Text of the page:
What It’s Like Living With PCOS

Now for another post about how I live with my multiple illnesses. PCOS is my only non-inherited chronic illness since the disorder isn’t a gene. It has an impact on my life, but compared to my other health issues, it isn’t that bad.

How it Started

PCOS isn’t apparent until you have your period. I had very irregular, heavy periods. I just assumed it could’ve been my POTS, hemophilia, or EDS. I wasn’t worried about it also since women in my family have a history of getting hysterectomies as teenagers due to the heavy bleeding. I did gain weight, which concerned me (CURSE YOU, BODY IMAGE ISSUES!!!). Again, I assumed it was my POTS. I went on a strict diet, and I lost the weight.

I eventually ended the diet, it was too hard, and the only thing I got from it was weight loss. I stayed the same weight for a year or two, but I started to gain more weight in about 8th grade. It was confusing since I was relatively active (by POTS standards) and ate pretty healthy. In 8th grade, I had a period that lasted 30 DAYS! Heavy bleeding EVERYDAY. In response to the insanely long periods, I went on birth control. I chose to use the pill, but they only worked for one cycle, and they would stop working, and I would get my period. Worse, with each new birth control pill, I gained 3 lbs. At the beginning of high school, I then started to grow on the side of my face, chin/neck, and upper lip. I had a lot of confidence issues, then due to the new changes.

My mom researched online and looked at PCOS, possibly being the problem. PCOS often accompanies insulin resistance, which explained why my triglycerides were high. I got additional bloodwork done and found I had very high leptin and testosterone levels. In addition to my PCOS, my POTS got so bad that I had to leave school and do homebound/cyber. Too busy with school and my POTS, I removed the facial hair and put it on the back burner.

By 11th grade, I knew I was going to go to Spain. I knew I had to get on a diet to make me have more energy and feel better.

My Diet

We went back to the nutritionist, and I was put on a diet to control my testosterone levels. (I’ll post something about my diet in another post.) My PCOS symptoms haven’t changed with the diet. I’ve only lost 5 lbs, my periods remain irregular, heavy, and I have excess body/facial hair. My testosterone levels have lowered slightly, but not enough to decrease my symptoms. I have an appointment scheduled with my nutritionist soon.

Problems/Obstacles my PCOS has Caused

  • HAIR
    • All my body/facial hair is longer, thinker, darker, and grows faster. I rarely shave my legs, lower stomach, and armpits, so that hair doesn’t bother me. But my facial hair does bother me. I’ve tried multiple hair removal methods, and sugaring has given me the best results. Sugaring is not common near where I live, so I have to drive out of town (like 40 minutes) and pay more to get it done. And with my PCOS, I need to be sugared more often than others since my hair grows fast. It has definitely been worth it for me.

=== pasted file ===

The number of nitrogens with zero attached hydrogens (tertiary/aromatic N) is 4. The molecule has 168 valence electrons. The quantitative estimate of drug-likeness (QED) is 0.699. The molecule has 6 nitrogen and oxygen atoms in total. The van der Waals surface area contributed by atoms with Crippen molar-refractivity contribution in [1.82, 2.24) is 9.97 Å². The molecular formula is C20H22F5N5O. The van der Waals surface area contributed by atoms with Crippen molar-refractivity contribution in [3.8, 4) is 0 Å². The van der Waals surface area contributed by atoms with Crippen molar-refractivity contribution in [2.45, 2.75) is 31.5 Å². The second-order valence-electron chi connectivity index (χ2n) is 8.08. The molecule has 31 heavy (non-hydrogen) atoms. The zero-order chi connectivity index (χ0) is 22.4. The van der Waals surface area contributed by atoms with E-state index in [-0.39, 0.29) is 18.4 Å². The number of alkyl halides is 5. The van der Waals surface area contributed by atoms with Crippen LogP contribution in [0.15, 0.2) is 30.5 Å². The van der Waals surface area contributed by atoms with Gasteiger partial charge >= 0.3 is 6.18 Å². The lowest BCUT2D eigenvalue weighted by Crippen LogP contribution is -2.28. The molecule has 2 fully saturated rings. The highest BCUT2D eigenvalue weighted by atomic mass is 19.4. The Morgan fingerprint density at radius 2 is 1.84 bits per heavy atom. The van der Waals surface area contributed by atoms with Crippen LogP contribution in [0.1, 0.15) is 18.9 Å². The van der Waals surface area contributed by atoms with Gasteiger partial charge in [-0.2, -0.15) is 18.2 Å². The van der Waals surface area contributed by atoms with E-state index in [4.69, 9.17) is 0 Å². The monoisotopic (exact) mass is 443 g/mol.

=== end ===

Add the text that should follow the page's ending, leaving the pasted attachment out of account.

• Weight
    • It is hard to live in a society where if you are overweight, it is assumed it is your fault. That you are lazy, eating junk food all day. It isn’t true. A lot of the times, our weight is out of our control, and even if it was in your control, it is NOBODY ELSE’S business. In addition to the hair, PCOS has impacted my self-esteem.
  • Heavy, Irregular Periods
    • Periods suck. They suck even worse when they are irregular and heavy. You never know when you’ll get it, so you can never plan stuff in advance based on your period, and when you have it, it is ALOT. During my period, I take Midol, and like many women have to do… I SUCK it up. 😦 PS: Can we get days off for our periods?!
  • Stigma
    • It is very taboo to just talk about a period, but especially taboo if you talk about problems you are having. This stigma prevents women from discussing their periods with others and their doctors. We need to get rid of the shame around a natural thing our body does and start to have open conversations about our bodies.
  • Gender Roles
    • As evident by “girl” toys, girls are raised with the idea that their main goal in life is having their own biological children. My PCOS makes it highly unlikely I will in the future be able to get pregnant (which I don’t want to due to the possibility of my genetic problems being passed on and the difficulty of pregnancy with my disorders), and that worries me that I will find a guy I love, but disappointing him with that I won’t have my own biological children, which is what I’m told is my main job. It is a ridiculous belief, but I can’t help but think the way that society wants me to think.

Basically, PCOS sucks. Thanks for reading about my story and experience with PCOS!

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